UPDATE: ‘Michael Morton Act’ signed into law

 Houston Chronicle

Exoneree Michael Morton grinned from ear to ear as he watched Gov. Rick Perry ceremoniously sign into law a bill that bore Morton’s name, meant to reduce wrongful convictions, on Thursday.

Gov. Rick Perry, flanked by legislators and exoneree Michael Morton, signs into law Senate Bill 1611, named after Morton. Photo by Eva Ruth Moravec

“This is a huge victory for integrity and fairness in our judicial system,” said Perry, who then gave the pen he used to sign Senate Bill 1611 to Morton. Morton, wearing blue jeans and a navy jacket, kissed the pen and gave the crowd a “thumbs-up”.

The bill, written by Sen. Rodney Ellis, D-Houston, requires prosecutors to give lawyers representing the accused any evidence that is relevant to the defense’s case. The intent of the bill, Ellis has said, is to ensure that key facts that could affect the trial aren’t hidden.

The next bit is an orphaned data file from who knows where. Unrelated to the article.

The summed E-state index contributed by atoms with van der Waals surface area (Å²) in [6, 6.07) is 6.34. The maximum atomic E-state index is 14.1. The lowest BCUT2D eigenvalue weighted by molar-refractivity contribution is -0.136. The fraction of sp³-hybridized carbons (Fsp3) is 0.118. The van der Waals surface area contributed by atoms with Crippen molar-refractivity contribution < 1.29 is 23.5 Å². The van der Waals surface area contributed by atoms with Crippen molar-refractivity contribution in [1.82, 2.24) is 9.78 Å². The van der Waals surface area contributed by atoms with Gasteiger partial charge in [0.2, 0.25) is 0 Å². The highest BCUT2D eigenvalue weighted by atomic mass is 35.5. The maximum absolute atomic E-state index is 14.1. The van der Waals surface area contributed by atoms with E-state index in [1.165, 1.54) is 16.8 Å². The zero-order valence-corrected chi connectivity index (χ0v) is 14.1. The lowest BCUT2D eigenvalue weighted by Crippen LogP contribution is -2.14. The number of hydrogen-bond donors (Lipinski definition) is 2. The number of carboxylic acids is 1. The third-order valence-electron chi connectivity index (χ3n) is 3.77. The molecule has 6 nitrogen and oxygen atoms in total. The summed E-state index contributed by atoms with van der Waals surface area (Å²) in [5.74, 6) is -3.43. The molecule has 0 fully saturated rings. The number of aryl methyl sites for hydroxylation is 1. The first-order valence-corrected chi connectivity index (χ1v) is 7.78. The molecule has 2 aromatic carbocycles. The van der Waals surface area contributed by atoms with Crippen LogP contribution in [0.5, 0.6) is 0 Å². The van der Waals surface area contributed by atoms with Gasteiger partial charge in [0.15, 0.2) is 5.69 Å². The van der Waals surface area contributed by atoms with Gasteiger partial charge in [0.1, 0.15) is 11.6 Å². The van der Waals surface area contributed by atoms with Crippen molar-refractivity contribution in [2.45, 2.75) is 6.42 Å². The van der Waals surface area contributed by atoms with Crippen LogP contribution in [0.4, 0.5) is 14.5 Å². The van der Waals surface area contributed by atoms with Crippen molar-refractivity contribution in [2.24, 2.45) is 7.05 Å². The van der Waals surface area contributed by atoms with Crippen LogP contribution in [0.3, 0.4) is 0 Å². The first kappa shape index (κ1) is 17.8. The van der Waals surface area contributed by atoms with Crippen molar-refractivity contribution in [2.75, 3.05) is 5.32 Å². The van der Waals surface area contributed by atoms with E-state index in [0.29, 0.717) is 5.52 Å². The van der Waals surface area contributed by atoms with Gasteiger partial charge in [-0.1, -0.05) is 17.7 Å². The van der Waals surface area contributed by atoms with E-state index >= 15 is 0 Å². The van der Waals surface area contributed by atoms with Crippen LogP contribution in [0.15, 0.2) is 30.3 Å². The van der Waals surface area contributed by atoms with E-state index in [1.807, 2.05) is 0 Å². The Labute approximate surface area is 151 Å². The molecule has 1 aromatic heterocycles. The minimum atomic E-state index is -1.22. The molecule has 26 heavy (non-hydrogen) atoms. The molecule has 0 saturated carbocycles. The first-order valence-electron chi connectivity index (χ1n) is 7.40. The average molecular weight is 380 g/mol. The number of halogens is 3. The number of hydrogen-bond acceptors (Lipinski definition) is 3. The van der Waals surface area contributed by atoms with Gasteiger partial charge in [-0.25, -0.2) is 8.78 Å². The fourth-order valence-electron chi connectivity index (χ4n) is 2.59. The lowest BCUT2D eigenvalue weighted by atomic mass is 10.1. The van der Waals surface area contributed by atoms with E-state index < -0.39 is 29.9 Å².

“This isn’t necessarily a good thing for me, because my time and my experiences are finished and that’s not going to change,” Morton said to reporters after the bill was signed. “But this law passed today, and was signed, this will make it much better for everybody else, so that what happened to me won’t happen to you.”

Morton was wrongly convicted in Williamson County for the slaying of his wife, Christine Morton, who was beaten to death in 1986. Morton’s case was taken up by the Innocence Project in New York, and he was cleared by DNA testing. He was formally acquitted in 2011.

Ellis said the case’s widespread media attention, and proximity to Austin, may have helped it get passed during this legislative session.

“The trial put the issue of discovery front and center for months,” he said. “It put such a bright spotlight on the need for discovery reform.”

Ken Anderson, then-Williamson County District Attorney, is accused of deliberately withholding evidence from the defense that indicated Morton’s innocence. As the bill passed the Texas House on May 14, Morton was present and was recognized by lawmakers.

The bill is one of several Ellis has authored or sponsored to aid exonerees. House Bill 166, which would create a commission to review future exonerations, has passed the Texas House, but is awaiting a vote in a senate committee. In Texas, 117 people have been exonerated of crimes they didn’t commit, causing the state to lead the nation in exonerations.